With seven weeks to go before Theresa May’s snap election, newspapers, brands and high profile influencers are all pinning their badges of allegiance to various political parties and ideals – with the exception of one (or two if you include the BBC).
The i newspaper has pledged via an eight point manifesto to refuse to endorse any political party in the run up to the election but insists it won’t follow “bland BBC neutrality”.
Oliver Duff, The i’s editor, attacks his industry peers in his first manifesto pledge by saying: “Telling readers what to think is a media anachronism. We don’t have an axe to grind: i is unique among UK national newspapers in refusing to endorse a party. This does not mean bland BBC neutrality, or that every single page will be meticulously balanced to the point of tedium. It means we will approach stories and people fairly. This is consistent with our stance in the 2014 Scottish independence referendum, 2015 general election and 2016 Brexit referendum, when our coverage received a positive response from readers.”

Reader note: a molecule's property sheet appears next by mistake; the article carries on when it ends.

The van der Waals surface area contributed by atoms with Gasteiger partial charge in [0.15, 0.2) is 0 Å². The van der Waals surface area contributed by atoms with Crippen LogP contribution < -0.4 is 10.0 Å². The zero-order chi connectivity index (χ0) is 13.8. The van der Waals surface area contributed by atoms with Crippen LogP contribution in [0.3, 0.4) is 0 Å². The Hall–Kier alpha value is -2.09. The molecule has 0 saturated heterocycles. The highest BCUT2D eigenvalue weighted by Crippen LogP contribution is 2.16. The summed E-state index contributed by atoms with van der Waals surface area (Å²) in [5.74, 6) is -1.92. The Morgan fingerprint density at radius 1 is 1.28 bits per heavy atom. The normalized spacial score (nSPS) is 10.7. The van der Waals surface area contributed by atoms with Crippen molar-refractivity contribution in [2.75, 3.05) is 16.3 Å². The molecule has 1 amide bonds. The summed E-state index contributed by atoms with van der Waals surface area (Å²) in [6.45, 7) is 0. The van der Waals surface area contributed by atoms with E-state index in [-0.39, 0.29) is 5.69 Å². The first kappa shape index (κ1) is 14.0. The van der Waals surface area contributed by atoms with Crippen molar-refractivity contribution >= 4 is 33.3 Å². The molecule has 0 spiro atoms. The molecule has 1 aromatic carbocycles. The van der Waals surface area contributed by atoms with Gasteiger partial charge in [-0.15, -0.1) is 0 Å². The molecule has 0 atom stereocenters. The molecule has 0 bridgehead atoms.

Duff continued: “Britain’s future won’t be decided by editors, media owners or big political donors, but by you.”
The question is, is it ever possible to be 100% neutral?
Some would argue that in order to be completely neutral you would have to give equal coverage to all the political voices (impossible in the limited space of print product).
Indeed, the manifesto only comments on the political ambitions of one party.
Point six of the manifesto highlights the point: “Mrs May wants to win a mandate for many changes, likely to include a cut to Britain’s foreign aid budget, an end to the pensions triple lock, an end to the tax lock and the creation of new grammar schools, for starters. Our coverage will reflect that variety.”
While not commenting or offering any direct opinion on these topics, you could argue that The i’s “liberally-minded” readership will understand what the newspaper’s editorial policy thinks about May’s politics.
The political positioning of the nation’s newspapers should also inform PR professionals about opportunities and threats to their clients’ businesses and the media opportunities they wish to pursue. In this respect, can a PR pro ever be completely neutral or must they take on (or at the very least give lip service to) the views of their client?
The other alternative is to abide by “dinner party rules” and just not speak about politics – a luxury a national newspaper does not have.